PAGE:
Potlandia: Marijuana Dispensaries
While traveling to purchase the products, I photographed the facades and locations of 53 dispensaries. In those ‘green rush’ days, it seemed like a new shop opened every week. The state regulators were not yet ready to control this burgeoning, somewhat amateurish, Wild West marketplace.
Given the Portland community’s desire to keep things weird and earthy, I was fascinated by many of the wacky amateur-hour storefronts. There were shops that looked like they were designed by very stoned Cheech & Chong duo from Up In Smoke. Business names ranged from Stone Age Pharmacy to Cannaissuer to Cannbliss and Game Of Thrones sounding KALEAFA.
I used the Fujifilm X100S to shoot the series. Stores were located by using the Weedmaps and Leafly marijuana information / dispensary finder phone apps. Some stores were in high-traffic locations downtown and some were so far off the beaten path in family neighborhoods that I had to assume the retailer had no clue that location was going to be a critical element in driving retail sales. At that time, there were dispensaries down the block from, get this, family homes. The Oregon legislature was just waking up. Crazy
Making The Books
The images were shot as JPEG’s and then edited in Lightroom.
Both books were published via Blurb in 2015 and are 7×7 in / 18×18 cm square with glossy soft-covers. Glossy, unfortunately, was my only cover option at that time.
Jointlandia included this descriptor:
Joints, blunts, spliffs, cones, doobies, reefer... whatever you call them, pre-rolled marijuana cigarettes are now for sale in shops across the western states. We have entered the new world of professionally rolled, artisanal, branded and beautifully packaged joints. Welcome to “Jointlandia” a photographic journey through and overview of the world of branded and pre-rolled joints.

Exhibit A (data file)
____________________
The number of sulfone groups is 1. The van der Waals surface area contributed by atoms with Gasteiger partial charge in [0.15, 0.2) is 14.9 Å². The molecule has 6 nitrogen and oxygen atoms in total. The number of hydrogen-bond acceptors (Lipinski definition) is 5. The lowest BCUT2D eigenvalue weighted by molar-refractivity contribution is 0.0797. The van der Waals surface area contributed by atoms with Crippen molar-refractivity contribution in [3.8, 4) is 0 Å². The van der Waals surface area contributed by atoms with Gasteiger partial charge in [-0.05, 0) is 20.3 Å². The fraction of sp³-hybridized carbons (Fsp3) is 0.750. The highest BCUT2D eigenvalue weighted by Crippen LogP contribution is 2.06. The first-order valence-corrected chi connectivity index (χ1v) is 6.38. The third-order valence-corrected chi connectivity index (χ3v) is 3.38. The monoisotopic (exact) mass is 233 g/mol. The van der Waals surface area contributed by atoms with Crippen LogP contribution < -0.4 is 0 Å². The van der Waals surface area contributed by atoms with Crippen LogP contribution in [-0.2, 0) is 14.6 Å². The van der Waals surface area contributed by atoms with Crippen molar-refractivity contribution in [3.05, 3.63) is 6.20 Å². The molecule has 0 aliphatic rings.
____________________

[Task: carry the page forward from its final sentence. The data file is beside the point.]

Potlandia used this:
Picture a city where marijuana flowers, hash and edibles are sold on every block. Does this sound like a hippie’s dream? We are not there yet, but with over 100 licensed medical marijuana dispensaries, Portland is starting to look a lot like Potlandia. Let’s remember these days. Once everything is legal, we will surely lose the ‘mom & pop’ feel of these early-stage stores to big buck designs from corporations that are reading the smoke signals. Imagine McWeed and their sign ‘Over 50,000,000 Joints Sold’.
Me = Brain Dead: Ed Ruscha and 26 Gas Stations
After I had started the project, I went to Los Angeles to spend time at Printed Matter’s L.A.’s Art Book Fair. This large, multi-room fair is an exceptional look at both high-end art photography books and a wide range of zines and personal projects. There is also an Art Book Fair in New York. I highly recommend a trip to one of these fairs - both are mucho visually stimulating.
While at the fair, I was reminded of Ed Ruscha’s 1960’s seminal, at the time groundbreaking, photography series’ 26 Gas Stations; Every Building On Sunset Strip and Some Los Angeles Apartments.
Frankly, despite having gone to the San Francisco Art Institute, collecting fine-art photography and paying attention to the art world (I thought), I completely missed the fact that I was building on a well-known photography genre.